Is it possible to be lost once you have been saved from sin?


Is it possible for one who has been truly converted and has eternal life to be eternally lost?

Surely the terms “eternal life” and “eternal perdition” are incompatible and mutually exclusive. A life that can be lost cannot be eternal. The Lord says of His sheep: “I give unto them eternal life, and they shall never perish” (John 10:28), and again, “He that heareth my word and believeth on Him that sent me hath everlasting life, and shall not come into condemnation (lit, judgment) but is passed from death unto life” (John 5:24). Christ is the life of His people (“Christ, who is our life”—Colossians 3:4) and each true believer is “baptized in one Spirit into one body,” and is a temple of the Holy Spirit and a child in the family of God. Not one such then could be lost, for if so, the Church would be blemished; the temple marred; and the family broken for all eternity. The Word says, “He that hath begun a good work in you, will perform it until the day of Jesus Christ” (Phil 1:6). It behoves us then to be sure that this good work has truly begun in us, for as there were false brethren crept in unawares in the primitive churches, so there may be spurious Christians to-day even in the most scriptural assemblies, men who can pass muster with their fellow-men, but who are only counterfeit professors, and who will one day be exposed as such—”Every tree that my Heavenly Father hath not planted, shall be rooted out.” We should not then take ourselves too easily for granted. Perhaps a few doubts about ourselves now and again are not a bad sign, though we should never, never doubt Christ. I question whether false professors often doubt themselves. How then does God begin His work in a soul? By convicting of sin by His Spirit and then revealing Christ crucified as the all-sufficient Saviour. He continues, however, to shew us increasingly the evil within, till we find that we must look away to Christ for everything, and be content to have Him for our All in All. But if we want to convince others that we are indeed true believers, something more is needed than a profession of faith. We read of some who became antichrists, who had no doubt professed faith, been baptised and broken bread: “They went out from us, but they were not of us, for if they had been of us they would no doubt have continued with us, but they went out that they might be made manifest, that they were not all of us” (1 John 2:19). Not even great gifts, successful preaching and mighty works prove reality. Judas Iscariot had all these, and so also have the wonder-workers of Matthew 7: 2, 23, of whom the Lord utters one of His most solemn warnings: “Many will say unto me in that day, have we not prophesied in Thy name, and in Thy name cast out demons, etc.?” Yet He will say to them “I never knew you.” They were never possessors of eternal life through faith in Him. Gift is of great profit, where there is grace, but gift without grace is nought. There is a number of tests in the Epistles of John, which we may apply to ourselves, if we would be assured that we have truly been born of God, of which I will here quote two or three: “Every one that doeth righteousness is born of Him” (1 John 2:29). If a man is crooked in his ways, unrighteous in his acts and untruthful in his words, he may well tremble for himself. Then here is another test: “Whosoever is born of God doth not commit sin” (i John . ). This does not mean that a true child of God never sins, for in chapter i. we have God’s gracious provision for the failures of His people, but it means he does not continue in it, like a swine in his wallowing. Alas! with what warning voice to us all do the sad exposures of years of immorality and dishonest dealing of which we sometimes hear, even among professed believers, speak. It is not for us to say glibly of such that we know them to be children of God, because they have long passed as such. The hidden life which has come to light, seems to give the lie to any such theories. One more such test will we quote:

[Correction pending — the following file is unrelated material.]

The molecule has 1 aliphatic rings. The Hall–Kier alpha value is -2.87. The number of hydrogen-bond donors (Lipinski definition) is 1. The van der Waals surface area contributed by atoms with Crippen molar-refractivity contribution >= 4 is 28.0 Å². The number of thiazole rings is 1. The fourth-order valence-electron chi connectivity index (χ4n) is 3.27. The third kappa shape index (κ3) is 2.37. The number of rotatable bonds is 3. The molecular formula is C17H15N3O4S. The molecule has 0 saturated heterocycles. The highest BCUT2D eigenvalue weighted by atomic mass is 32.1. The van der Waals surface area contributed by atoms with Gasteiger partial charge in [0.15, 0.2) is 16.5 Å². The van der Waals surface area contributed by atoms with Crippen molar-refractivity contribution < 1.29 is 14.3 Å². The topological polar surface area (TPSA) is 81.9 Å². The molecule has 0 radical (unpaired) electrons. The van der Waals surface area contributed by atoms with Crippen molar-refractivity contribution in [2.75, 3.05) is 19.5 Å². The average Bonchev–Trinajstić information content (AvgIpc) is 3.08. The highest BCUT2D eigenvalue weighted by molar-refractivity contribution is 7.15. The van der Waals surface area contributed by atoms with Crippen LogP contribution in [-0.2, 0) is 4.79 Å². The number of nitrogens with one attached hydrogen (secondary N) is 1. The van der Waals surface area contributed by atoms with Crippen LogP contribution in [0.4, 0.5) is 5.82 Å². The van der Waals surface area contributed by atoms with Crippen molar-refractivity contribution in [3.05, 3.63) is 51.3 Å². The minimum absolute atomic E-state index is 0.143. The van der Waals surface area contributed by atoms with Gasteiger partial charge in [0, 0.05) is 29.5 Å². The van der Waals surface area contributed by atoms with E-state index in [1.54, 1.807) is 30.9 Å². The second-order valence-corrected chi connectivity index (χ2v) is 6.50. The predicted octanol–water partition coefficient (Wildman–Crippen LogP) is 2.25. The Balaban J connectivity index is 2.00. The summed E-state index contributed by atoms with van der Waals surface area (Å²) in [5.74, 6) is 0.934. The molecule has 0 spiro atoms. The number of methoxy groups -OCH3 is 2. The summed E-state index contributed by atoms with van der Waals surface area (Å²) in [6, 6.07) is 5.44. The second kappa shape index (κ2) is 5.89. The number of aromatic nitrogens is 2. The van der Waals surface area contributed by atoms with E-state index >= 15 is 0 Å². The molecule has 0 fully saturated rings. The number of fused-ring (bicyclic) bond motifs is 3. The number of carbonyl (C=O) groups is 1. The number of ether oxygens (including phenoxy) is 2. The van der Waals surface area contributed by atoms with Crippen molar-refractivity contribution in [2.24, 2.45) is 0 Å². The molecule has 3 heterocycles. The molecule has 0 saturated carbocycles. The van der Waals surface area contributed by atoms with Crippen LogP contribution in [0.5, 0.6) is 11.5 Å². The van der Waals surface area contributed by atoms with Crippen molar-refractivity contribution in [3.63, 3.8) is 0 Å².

“Whatsoever is born of God overcometh the world” (1 John 5:4). The overcomer is not one who is never overcome, but who, like Joshua, overcomes at last (Exodus 17:11). The final overcomers are not some extraordinary kind of Christians; they are true Christians who prove themselves to be such by continuing to the end. For other tests we may see chap. 3. 1 and 14; 5:1; 2 John 1:9. Enough has been said to remind us of the solemn words: “Let him that thinketh he standeth take heed lest he fall”; “Watch and pray lest ye enter into temptation!” Thank God for the words of our Lord Jesus, “Him that cometh to Me, I will in no wise cast out”; which not only mean that He will not reject, but that He will not eject the one who comes to Him.

William Hoste